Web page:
Knight: Born winner Micky Kennedy really was a Portsmouth legend

Pompey's 1986-87  division two winning team celebrate their success. Left to right: Paul Mariner, Alan Knight, Kevin O'Callaghan, Vince Hilaire, Mick Kennedy and Mick Tait
Pompey's 1986-87 division two winning team celebrate their success. Left to right: Paul Mariner, Alan Knight, Kevin O'Callaghan, Vince Hilaire, Mick Kennedy and Mick Tait
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Former Pompey players have been paying tribute to Mick Kennedy, following his death at the age of 57. Here, Alan Knight completes the series of articles from the legendary midfielder’s team-mates.


People talk about legends but the outpouring for Micky shows that’s what he was.

I know he would’ve been touched by the affection shown for him since the news of his death, but I don’t think he knew the high esteem he was held in.

That’s certainly the case for supporters and particularly those from that era who were lucky enough to see him play.

There was a lot more to Micky than the hard man, midfield general reputation he had.

He epitomised the Pompey spirit of that side, but he wasn’t a bad player either. His passing ability was massively under-rated.

Bally put together a bunch of misfits, scoundrels and rascals and Micky was the glue who held it together.

He had the respect of some very, very strong characters in that dressing room.

Micky was the yardstick supporters measured players who came to this club by. They wanted a Micky Kennedy.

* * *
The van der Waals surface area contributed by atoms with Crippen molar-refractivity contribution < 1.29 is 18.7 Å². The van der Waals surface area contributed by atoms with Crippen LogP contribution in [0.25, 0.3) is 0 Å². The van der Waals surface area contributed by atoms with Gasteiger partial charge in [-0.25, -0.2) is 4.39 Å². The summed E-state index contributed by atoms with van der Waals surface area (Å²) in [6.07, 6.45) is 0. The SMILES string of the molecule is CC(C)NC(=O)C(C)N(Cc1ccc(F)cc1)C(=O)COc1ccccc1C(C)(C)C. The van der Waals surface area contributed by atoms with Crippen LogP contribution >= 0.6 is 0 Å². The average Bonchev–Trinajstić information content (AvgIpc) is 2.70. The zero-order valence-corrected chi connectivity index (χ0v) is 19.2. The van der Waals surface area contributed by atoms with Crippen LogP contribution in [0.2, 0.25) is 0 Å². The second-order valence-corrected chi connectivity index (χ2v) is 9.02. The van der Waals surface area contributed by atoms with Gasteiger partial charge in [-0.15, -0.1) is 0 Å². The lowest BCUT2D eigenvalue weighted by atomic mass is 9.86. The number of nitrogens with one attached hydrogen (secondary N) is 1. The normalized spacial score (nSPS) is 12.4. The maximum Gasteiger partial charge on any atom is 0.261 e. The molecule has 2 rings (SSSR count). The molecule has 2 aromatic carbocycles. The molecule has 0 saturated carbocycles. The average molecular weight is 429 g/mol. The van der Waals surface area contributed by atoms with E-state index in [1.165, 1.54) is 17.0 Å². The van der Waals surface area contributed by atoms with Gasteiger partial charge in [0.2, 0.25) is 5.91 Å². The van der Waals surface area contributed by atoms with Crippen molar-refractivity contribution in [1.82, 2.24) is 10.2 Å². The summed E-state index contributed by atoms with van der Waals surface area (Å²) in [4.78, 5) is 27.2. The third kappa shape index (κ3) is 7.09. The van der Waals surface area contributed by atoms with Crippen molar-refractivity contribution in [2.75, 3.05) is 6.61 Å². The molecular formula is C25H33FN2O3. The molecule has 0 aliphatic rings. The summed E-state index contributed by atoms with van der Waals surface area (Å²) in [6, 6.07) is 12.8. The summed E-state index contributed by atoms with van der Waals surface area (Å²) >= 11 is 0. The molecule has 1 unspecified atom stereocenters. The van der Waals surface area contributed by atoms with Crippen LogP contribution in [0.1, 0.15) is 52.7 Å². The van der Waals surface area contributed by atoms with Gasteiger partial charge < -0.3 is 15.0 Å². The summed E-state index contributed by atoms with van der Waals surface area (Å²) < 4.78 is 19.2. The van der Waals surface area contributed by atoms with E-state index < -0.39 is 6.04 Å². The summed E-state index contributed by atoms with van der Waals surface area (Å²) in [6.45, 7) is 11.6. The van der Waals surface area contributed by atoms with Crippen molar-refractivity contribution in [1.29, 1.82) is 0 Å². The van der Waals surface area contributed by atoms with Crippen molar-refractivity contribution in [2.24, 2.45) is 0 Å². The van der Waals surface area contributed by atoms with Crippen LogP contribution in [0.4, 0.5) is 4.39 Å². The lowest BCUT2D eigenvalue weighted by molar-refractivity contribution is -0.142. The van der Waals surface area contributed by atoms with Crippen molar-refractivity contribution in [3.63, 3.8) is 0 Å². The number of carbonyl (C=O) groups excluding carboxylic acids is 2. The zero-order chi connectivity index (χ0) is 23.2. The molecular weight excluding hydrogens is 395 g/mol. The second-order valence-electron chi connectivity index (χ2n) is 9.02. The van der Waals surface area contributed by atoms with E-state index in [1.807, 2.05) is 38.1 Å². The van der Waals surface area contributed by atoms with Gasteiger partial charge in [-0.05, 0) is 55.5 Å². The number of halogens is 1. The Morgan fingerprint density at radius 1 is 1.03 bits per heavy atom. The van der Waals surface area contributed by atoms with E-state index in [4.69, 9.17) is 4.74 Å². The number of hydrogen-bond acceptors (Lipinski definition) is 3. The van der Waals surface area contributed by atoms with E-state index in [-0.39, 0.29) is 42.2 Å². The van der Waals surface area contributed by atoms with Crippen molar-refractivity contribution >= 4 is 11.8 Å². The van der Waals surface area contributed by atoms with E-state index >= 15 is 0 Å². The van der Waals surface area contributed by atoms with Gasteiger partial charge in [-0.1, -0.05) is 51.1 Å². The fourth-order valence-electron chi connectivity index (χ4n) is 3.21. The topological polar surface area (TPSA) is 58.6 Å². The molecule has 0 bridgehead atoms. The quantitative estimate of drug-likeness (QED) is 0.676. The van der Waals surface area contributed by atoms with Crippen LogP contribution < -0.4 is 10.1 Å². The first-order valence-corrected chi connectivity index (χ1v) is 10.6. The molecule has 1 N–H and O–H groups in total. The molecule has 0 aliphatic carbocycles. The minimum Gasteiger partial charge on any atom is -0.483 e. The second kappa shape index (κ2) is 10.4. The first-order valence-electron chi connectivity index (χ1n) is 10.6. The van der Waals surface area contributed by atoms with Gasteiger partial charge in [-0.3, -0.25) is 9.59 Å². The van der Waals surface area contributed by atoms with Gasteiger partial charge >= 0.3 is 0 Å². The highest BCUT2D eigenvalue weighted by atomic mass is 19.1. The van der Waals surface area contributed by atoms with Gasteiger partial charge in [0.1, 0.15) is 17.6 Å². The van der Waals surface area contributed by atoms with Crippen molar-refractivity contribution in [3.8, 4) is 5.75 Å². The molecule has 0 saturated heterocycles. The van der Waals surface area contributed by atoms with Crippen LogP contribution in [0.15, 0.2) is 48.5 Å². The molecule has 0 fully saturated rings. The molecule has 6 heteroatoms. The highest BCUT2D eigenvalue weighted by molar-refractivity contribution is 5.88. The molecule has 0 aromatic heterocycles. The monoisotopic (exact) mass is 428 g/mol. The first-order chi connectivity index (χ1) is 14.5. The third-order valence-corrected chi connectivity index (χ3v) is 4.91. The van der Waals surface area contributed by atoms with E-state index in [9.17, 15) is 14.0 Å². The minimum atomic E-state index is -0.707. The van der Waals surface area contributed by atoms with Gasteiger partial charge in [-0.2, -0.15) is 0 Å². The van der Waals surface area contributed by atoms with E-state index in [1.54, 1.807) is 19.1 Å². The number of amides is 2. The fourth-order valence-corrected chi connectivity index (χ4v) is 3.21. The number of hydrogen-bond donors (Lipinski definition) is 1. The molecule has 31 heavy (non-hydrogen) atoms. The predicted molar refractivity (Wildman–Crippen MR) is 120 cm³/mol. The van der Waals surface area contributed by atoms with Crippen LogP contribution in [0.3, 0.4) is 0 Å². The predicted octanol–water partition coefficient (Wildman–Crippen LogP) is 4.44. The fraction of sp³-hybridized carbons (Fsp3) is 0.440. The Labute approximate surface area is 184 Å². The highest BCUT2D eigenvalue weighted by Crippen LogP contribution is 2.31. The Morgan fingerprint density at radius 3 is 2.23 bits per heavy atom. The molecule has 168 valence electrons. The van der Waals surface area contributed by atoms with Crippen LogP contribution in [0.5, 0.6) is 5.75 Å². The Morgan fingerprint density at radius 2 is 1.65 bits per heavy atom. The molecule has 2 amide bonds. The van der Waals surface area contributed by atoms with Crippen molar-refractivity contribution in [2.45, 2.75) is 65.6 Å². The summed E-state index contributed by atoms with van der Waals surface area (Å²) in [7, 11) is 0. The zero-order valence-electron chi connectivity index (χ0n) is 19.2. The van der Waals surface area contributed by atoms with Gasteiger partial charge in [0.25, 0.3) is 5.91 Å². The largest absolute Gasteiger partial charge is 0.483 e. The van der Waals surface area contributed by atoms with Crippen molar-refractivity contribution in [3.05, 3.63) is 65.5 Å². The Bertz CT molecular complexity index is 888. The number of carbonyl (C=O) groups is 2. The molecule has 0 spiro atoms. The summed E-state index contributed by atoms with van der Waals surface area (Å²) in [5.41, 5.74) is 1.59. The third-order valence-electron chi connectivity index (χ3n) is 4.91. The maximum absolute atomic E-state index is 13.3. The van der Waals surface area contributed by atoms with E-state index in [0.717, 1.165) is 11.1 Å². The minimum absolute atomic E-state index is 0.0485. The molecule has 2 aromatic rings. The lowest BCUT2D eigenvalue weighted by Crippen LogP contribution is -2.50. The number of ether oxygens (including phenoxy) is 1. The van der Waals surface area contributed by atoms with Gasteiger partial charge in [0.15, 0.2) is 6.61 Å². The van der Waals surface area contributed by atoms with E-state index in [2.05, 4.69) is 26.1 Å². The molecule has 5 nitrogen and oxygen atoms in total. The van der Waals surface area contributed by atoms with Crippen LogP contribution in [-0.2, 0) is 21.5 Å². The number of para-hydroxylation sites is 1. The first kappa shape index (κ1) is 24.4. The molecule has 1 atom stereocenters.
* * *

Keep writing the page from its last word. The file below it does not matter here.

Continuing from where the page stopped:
He always gave 110 per cent and expected the same from the players around him.

I remember when Micky went to Bradford.

We were going to play Southampton and were having a sneaky fag at the back of the bus, thinking no one could tell!

Then Micky dropped the news. We all thought he was taking the mick, but Bradford knew Manchester City were in for him as well.

Bradford has a few quid and offered £250,000 and it was accepted. Bally wasn’t happy about it.

But Mick knew it was probably his last game and was determined to give it a right go against our rivals.

We didn’t many away games that season, but we wanted to do it for him - and it was something special.

We worked hard on the pitch and played hard off it.

The Sportsman in Copnor was a pub he found in Copnor.

We used to go in there after training for a few pints and a game of bar billiards, while there was a Ladbrokes across the road.

Then we went to the Bird in the Hand in Lovedean when we moved out that way.

I know he loved (director) Jim Sloan and they’d sit at the back of the coach singing their songs.

You hate him if you were his opponent, but you wouldn’t want anyone else in your side

But he was quite a shy guy off the pitch. A nice, genuine person.

My abiding memories of Mick on the pitch was knowing he had no fear.

He feared no one and instilled a belief and winning mentality into the side.

You want that when you play with your mates and with Micky it really was win at all costs.

There were big characters in our dressing, but it was Micky who kept us together. He is going to be terribly missed.